Babies, Toddlers, and Diarrhea
Diarrhea is one of the most common childhood illnesses. Causes can include infection, food intolerance, or drinking too much fruit juice. Until diarrhea stops, keep your child at home and hydrated. If she’s on solids, avoid dairy, high-fiber, and greasy foods. Call your pediatrician if she isn’t better in 24 hours, is under 6 months old, or has other symptoms, including a fever of 101.4 or higher, vomiting, bloody or black stool, or abdominal pain.
Fever in Babies and Toddlers
In newborns, a low-grade fever can signal serious infection. Call the doctor immediately if a baby under 3 months has a rectal temperature of 100.4 or higher, or a baby 3 to 6 months old has a temperature of 101 or higher. Look for ear pain, cough, lethargy, rash, vomiting, or diarrhea. Soothe baby with fluids, a lukewarm bath, and by dressing him in lightweight clothes. Ask your doctor about safe fever reliever use.
Little Children and Constipation
Some babies poop several times a day; others go a few days between bowel movements. Don’t worry if your baby or toddler doesn’t go as often as you’d expect. True constipation is when stools are hard and painful to pass. Your doctor may suggest adding a few extra ounces of water or a little bit of prune juice to your child’s bottle or sippy cup. If constipation continues or your baby has other symptoms, such as abdominal pain or vomiting, call the doctor
Babies have sensitive skin. Rashes can range from pimples to little white bumps (milia) to red, dry, itchy patches (eczema). To avoid diaper rash, change diapers often, and apply an ointment for protection. For eczema, avoid harsh soaps and keep skin moisturized. Most rashes aren’t serious, but call the doctor if your baby’s rash is painful or severe, or if he also has a fever or blisters.
Cough: Babies and Toddlers
Babies’ coughs come in many varieties. A seal-like barking cough could be croup. Coughs with a low-grade fever are often from a cold, but a higher fever may mean pneumonia or the flu. Wheezing with a cough could be asthma or an infection. Babies with pertussis — whooping cough — make a “whooping” sound. A cool-mist humidifier and fluids can ease symptoms. Cough medicines should not be given to babies or children under 4.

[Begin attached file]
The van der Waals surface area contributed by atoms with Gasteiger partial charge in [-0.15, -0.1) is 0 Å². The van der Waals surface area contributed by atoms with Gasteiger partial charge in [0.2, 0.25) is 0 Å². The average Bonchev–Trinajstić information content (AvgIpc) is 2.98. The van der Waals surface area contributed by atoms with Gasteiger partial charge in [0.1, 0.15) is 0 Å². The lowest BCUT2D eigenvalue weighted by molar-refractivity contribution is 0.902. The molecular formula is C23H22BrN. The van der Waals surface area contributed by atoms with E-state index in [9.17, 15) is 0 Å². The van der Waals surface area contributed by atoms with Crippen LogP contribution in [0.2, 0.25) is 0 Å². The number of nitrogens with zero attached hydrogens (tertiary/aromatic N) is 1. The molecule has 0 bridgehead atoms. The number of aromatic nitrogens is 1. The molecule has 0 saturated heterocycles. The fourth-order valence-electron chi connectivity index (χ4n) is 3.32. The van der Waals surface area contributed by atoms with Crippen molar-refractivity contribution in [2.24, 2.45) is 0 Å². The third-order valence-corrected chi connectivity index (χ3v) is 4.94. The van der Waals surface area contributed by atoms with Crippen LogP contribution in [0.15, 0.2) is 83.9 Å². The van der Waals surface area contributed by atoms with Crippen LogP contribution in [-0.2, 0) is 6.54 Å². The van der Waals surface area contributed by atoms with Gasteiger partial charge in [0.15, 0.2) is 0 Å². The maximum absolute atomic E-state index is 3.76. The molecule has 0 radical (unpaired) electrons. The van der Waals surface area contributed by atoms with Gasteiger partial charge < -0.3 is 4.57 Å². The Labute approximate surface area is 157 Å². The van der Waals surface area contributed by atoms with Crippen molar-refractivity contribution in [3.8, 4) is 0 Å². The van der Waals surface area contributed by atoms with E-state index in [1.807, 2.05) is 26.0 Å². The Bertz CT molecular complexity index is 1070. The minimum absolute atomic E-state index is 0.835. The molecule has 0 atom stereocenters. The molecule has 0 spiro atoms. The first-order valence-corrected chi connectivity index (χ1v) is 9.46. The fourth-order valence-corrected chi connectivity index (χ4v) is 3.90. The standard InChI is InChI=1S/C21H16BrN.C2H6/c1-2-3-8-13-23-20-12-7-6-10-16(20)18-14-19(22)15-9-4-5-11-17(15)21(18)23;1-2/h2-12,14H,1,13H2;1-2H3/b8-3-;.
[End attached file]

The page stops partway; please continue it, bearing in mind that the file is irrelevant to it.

Stomach Ache Symptoms
Uncontrollable crying, back arching, and spitting up are all symptoms of an upset tummy. It could be caused by colic, gastroesophageal reflux, food intolerance, virus, or other reasons. Toddlers can also have problems as they try different foods. Most stomach aches aren’t dangerous and will go away. If it doesn’t improve, or your child vomits, has diarrhea, becomes lethargic, or runs a fever, call the doctor.
By about the sixth month, baby’s first teeth will start poking through her gums. Sore gums can make babies very cranky. Relieve teething pain by giving your baby something to chew on. A rubber teething ring works well. Gently massaging baby’s gums with your finger can also help.
Babies, Toddlers, and Gas Pain
Burping, crying, and flatulence can be signs of infant gas. Gas isn’t the same as colic, which can lead to inconsolable crying. Because gas is often caused by swallowing air, feed your baby slowly and burp often. Toddlers can get gas from high-fiber or fatty foods, or by drinking too much juice.
When babies have colds, their noses can get very stuffy. Over-the-counter cold medicine should not be used in children under 4 years. Instead, use saline drops to thin out mucus and then suction it out of baby’s nose with a bulb syringe. Turn on the vaporizer to help your child breathe easier at night.
Nausea and Vomiting
Babies often spit up after eating, but forceful or persistent vomiting needs a doctor’s evaluation. Vomiting with diarrhea may signal a virus. Fluid loss from vomiting can lead to dehydration. Keep your child hydrated with small, frequent amounts of an electrolyte solution. If vomiting doesn’t stop in a few hours, or is accompanied by a fever in an infant, or your child can’t keep down fluids, call your doctor.